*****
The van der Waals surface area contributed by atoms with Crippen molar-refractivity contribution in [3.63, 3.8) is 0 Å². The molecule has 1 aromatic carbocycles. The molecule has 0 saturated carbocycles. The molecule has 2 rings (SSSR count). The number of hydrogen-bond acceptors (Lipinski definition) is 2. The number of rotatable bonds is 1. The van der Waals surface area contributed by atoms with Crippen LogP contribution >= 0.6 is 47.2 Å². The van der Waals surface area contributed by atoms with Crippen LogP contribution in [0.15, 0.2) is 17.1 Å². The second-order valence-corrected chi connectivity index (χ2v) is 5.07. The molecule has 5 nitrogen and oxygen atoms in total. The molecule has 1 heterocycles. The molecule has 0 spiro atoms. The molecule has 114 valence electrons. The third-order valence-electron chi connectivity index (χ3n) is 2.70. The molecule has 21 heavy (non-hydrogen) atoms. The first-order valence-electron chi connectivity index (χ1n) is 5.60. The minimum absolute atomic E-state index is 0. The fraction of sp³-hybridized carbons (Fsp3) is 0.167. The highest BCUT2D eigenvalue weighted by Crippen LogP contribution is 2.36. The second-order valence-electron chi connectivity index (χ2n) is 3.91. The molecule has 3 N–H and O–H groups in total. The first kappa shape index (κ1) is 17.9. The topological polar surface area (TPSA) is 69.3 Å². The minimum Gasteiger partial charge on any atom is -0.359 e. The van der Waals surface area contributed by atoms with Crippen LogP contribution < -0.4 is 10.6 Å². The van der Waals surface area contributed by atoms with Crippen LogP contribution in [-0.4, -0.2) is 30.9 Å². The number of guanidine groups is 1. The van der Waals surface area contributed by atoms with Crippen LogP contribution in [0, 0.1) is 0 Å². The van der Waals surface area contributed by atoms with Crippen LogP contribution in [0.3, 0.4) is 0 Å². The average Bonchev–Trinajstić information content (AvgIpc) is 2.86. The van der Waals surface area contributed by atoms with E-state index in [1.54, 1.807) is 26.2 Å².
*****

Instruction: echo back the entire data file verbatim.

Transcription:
The van der Waals surface area contributed by atoms with Crippen molar-refractivity contribution in [3.63, 3.8) is 0 Å². The molecule has 1 aromatic carbocycles. The molecule has 0 saturated carbocycles. The molecule has 2 rings (SSSR count). The number of hydrogen-bond acceptors (Lipinski definition) is 2. The number of rotatable bonds is 1. The van der Waals surface area contributed by atoms with Crippen LogP contribution >= 0.6 is 47.2 Å². The van der Waals surface area contributed by atoms with Crippen LogP contribution in [0.15, 0.2) is 17.1 Å². The second-order valence-corrected chi connectivity index (χ2v) is 5.07. The molecule has 5 nitrogen and oxygen atoms in total. The molecule has 1 heterocycles. The molecule has 0 spiro atoms. The molecule has 114 valence electrons. The third-order valence-electron chi connectivity index (χ3n) is 2.70. The molecule has 21 heavy (non-hydrogen) atoms. The first-order valence-electron chi connectivity index (χ1n) is 5.60. The minimum absolute atomic E-state index is 0. The fraction of sp³-hybridized carbons (Fsp3) is 0.167. The highest BCUT2D eigenvalue weighted by Crippen LogP contribution is 2.36. The second-order valence-electron chi connectivity index (χ2n) is 3.91. The molecule has 3 N–H and O–H groups in total. The first kappa shape index (κ1) is 17.9. The topological polar surface area (TPSA) is 69.3 Å². The minimum Gasteiger partial charge on any atom is -0.359 e. The van der Waals surface area contributed by atoms with Crippen LogP contribution < -0.4 is 10.6 Å². The van der Waals surface area contributed by atoms with Crippen LogP contribution in [-0.4, -0.2) is 30.9 Å². The number of guanidine groups is 1. The van der Waals surface area contributed by atoms with Crippen LogP contribution in [0, 0.1) is 0 Å². The van der Waals surface area contributed by atoms with Crippen LogP contribution in [0.3, 0.4) is 0 Å². The average Bonchev–Trinajstić information content (AvgIpc) is 2.86. The van der Waals surface area contributed by atoms with E-state index in [1.54, 1.807) is 26.2 Å².